As the momentum of “Trap Queen” died down a little, Drake hops on the remix to his follow-up single “My Way” as another older loosie “679” made its way up the charts and all over the radio. This made him the first rapper since Eminem. From that moment on, he became a serious contender in Hip Hop whether people would like to admit it or not. Fetty Wap is a bonafide pop star. One doesn’t have to respect the artist, but the grind was undeniable. For heaven’s sake, Wap became the most Googled artists within the year, placing himself along a more seasoned artist like The Weeknd.
Now, there’s one final step to prove if the Remy Boyz leader has any true staying power. Can he put together a body of work worth its weight in salt? From the looks of things, there’s a chance he may be able to pull something off that’s above average. Unlike most bloated major label debuts, the tracklisting making the internet rounds today for his self-titled first offering lacks big name features and producers. That’s a sure sign that he understands his sound and what his fans are looking for. But, does that mean any creative refinement as an artist? We’ll see when the album drops in a few weeks.
Andre: Roger Ebert said in his review of Saturday Night Fever that the film and thus disco was based on two enduring principles, “First, the desire of all young people to escape from a life sentence of boring work and attain their version of the beckoning towers of Manhattan. Second, the difficulty that some men have in relating to women as comrades and friends and not simply sex facilitators.”
The disco king of Hip Hop is a guy by the name of Fetty Wap. He’s the most Googled musical individual in a year where Hip Hop dominated Google searches. That’s beyond impressive if you think about it, and it’s only natural that he was just named Youtube’s “Artist of The Summer” along with The Weeknd by counting Youtube views, Google Trends, and Google Play data. Beyond that, though, I call Fetty Wap the “disco” king for a few reasons.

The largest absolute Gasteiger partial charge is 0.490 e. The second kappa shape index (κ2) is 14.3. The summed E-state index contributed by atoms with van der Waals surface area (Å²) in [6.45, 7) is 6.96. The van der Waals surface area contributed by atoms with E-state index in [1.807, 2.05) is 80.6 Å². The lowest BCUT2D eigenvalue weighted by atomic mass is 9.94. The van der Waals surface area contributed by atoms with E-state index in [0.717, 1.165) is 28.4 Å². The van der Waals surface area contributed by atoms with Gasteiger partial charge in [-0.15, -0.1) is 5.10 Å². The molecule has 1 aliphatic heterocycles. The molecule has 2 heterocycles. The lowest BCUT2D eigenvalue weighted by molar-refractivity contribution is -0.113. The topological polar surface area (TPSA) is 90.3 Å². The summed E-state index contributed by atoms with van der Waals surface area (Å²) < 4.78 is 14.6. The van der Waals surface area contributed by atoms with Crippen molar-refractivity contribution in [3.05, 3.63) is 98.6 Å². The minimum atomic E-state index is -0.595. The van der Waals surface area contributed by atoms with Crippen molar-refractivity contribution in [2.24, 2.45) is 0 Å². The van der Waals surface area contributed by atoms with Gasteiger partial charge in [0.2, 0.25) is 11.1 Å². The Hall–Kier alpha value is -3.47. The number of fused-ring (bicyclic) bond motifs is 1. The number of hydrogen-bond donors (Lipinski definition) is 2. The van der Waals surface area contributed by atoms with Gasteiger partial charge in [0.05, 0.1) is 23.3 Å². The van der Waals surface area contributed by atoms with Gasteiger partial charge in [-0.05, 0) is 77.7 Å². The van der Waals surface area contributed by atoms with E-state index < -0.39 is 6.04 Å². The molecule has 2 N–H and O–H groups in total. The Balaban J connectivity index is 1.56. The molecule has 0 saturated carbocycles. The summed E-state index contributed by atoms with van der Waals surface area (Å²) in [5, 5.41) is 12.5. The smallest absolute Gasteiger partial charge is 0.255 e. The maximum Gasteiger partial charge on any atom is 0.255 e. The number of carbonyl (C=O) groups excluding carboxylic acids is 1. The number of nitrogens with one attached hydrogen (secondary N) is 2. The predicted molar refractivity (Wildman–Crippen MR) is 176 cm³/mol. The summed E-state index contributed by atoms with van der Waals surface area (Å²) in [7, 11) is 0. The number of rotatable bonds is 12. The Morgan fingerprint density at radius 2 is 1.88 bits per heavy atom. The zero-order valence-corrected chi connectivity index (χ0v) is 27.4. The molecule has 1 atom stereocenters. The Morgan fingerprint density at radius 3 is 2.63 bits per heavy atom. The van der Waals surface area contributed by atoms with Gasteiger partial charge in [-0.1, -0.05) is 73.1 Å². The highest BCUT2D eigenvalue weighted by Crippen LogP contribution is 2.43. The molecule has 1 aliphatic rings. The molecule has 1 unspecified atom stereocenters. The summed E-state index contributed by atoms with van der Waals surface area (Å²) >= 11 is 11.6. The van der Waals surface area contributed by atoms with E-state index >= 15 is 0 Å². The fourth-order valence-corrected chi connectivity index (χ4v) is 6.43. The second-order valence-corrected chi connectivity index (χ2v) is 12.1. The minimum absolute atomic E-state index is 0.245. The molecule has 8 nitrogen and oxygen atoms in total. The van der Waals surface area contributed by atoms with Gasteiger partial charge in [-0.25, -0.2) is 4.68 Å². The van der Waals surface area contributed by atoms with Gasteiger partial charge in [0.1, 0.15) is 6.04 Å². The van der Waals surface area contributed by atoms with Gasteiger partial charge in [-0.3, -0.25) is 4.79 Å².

All of the things that made the disco era great are currently at work in Hip Hop. And if you casually wander the aisles of comment boards here or wherever else Hip Hop is spoken about, you’ll feel the disdain people have for songs like “Trap Queen,” which is deliriously fun, escapist nonsense, and a really good song. They’ll call it trap-n-b, and other weird things because the one eyed musical oddity sings songs with all the trappings of hardcore gangsta rap, but with this out of this world R&B lilt. It’s beyond Drake. It’s closer to Nelly’s sing-songy flow of the 2000s, but darker and more ludicrous and actually musical. It’s as if he created a voice that was crafted in a laboratory using T-Pain’s autotune melded perfectly with the intonations of a real live human voice. Weird. He makes great pop music, I think because he knows what pop music is about. It’s about escapism and longing. It’s about leaving the world that is essentially lonely and cruel for a meadow of acceptance. This is also what the disco era was about, and it survived and died on these principles. That the world is a stupid, drab place unfit for the full weight of human desire.